Remember, you had your whole life to get used to your culture, but your in-laws are only just learning about how your culture functions.

4. Enjoy the common things together

Even though you and your spouse come from different backgrounds, there could be some common things only if you look hard enough to find them.

It could be how you address your parents, drink, or eat certain things with only a slight difference.

Or it could also be family values, including how you were both taught to be respectful and be in a loving relationship.

When you find these things, make sure that your in-laws get to be a part of them. Actively try to indulge them and let them know that you and your family share the same values as their family.

5. Celebrate each other’s festivals

Festivals such as major holidays are an essential part of our culture. Be it Diwali, Christmas, Dia de los Muertos, Oktoberfest, or other festivals celebrated only amongst your culture or family, make your in-laws part of it.

A young family is bonding at breakfast during their Christmas festivities

They might be hesitant at first or could feel weird about it. But unless and until you celebrate your culture confidently with them, they won’t feel the need to be a part of it.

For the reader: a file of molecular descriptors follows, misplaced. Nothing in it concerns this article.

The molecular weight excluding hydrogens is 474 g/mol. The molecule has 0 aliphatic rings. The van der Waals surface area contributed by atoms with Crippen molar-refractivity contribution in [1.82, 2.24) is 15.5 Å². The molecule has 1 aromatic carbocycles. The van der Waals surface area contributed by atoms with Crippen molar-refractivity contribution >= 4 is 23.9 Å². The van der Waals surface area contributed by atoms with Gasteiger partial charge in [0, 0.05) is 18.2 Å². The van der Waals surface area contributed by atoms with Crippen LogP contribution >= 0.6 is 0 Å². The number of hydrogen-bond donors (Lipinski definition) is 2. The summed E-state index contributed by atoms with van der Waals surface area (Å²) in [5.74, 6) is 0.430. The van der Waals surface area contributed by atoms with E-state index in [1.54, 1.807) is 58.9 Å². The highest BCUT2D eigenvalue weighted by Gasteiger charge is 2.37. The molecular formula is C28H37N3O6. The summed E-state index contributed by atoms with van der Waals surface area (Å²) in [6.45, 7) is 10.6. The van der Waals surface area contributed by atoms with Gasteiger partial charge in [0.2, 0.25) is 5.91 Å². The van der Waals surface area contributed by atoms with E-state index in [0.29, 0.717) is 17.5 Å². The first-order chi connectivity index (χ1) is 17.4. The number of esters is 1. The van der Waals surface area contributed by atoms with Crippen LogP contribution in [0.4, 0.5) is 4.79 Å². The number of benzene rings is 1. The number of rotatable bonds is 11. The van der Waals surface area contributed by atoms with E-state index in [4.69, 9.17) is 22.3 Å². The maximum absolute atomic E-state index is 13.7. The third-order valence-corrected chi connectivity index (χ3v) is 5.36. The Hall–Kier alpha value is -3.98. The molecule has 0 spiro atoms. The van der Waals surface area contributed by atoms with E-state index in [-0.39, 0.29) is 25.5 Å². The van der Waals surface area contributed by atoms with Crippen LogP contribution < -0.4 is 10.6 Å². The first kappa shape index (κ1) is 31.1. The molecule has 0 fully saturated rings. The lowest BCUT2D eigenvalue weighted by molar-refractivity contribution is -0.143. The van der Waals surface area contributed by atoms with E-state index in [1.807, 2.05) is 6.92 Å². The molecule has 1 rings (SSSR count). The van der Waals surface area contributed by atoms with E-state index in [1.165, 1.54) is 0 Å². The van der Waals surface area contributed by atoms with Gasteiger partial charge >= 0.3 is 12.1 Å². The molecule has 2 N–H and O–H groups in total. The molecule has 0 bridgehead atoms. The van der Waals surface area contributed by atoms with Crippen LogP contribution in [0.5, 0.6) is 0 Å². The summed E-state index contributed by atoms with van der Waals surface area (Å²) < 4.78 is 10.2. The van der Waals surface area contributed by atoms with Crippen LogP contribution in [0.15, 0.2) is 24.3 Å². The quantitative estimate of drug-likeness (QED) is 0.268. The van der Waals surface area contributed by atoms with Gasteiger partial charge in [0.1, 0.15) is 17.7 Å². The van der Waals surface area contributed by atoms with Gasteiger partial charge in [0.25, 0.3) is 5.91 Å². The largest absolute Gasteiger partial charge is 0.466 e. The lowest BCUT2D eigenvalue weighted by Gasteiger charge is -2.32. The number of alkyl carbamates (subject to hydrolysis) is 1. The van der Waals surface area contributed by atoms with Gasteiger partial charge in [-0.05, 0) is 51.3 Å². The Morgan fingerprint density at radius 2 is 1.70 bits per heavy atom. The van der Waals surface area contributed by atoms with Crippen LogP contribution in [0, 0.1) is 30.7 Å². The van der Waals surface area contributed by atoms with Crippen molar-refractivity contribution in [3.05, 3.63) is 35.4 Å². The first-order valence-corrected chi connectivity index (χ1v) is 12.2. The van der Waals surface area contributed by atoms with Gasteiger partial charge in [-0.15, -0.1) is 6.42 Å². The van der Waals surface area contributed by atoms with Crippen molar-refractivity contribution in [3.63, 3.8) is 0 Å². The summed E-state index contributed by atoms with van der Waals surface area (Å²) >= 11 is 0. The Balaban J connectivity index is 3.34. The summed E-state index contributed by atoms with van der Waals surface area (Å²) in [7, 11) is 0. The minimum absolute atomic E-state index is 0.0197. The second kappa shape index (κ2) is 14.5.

You’ve to be proud of your festivals and what they mean. Any celebration is appreciated and only brings family members closer to each other.

Celebrating festivals and teaching their significance to your in-laws, you’re helping them get used to your culture. And with two different cultures, there will be double the celebration!

6. Cross the language barrier

Languages are a vital part of how we think and express ourselves. Different languages could create barriers with in-laws when they aren’t fluent in it or don’t know it.

Conscious efforts would be needed on your part and theirs to make things work.

Teaching your in-laws your language could be more challenging than teaching your own child, but it’s another way for you to make them understand your culture.

A young woman and her sister-in-law are bonding and having a good time during a coffee date

With different languages, the way you communicate can change instantly. Each language has its own accent, which sometimes could sound cute but harsh for others and become an issue with itself.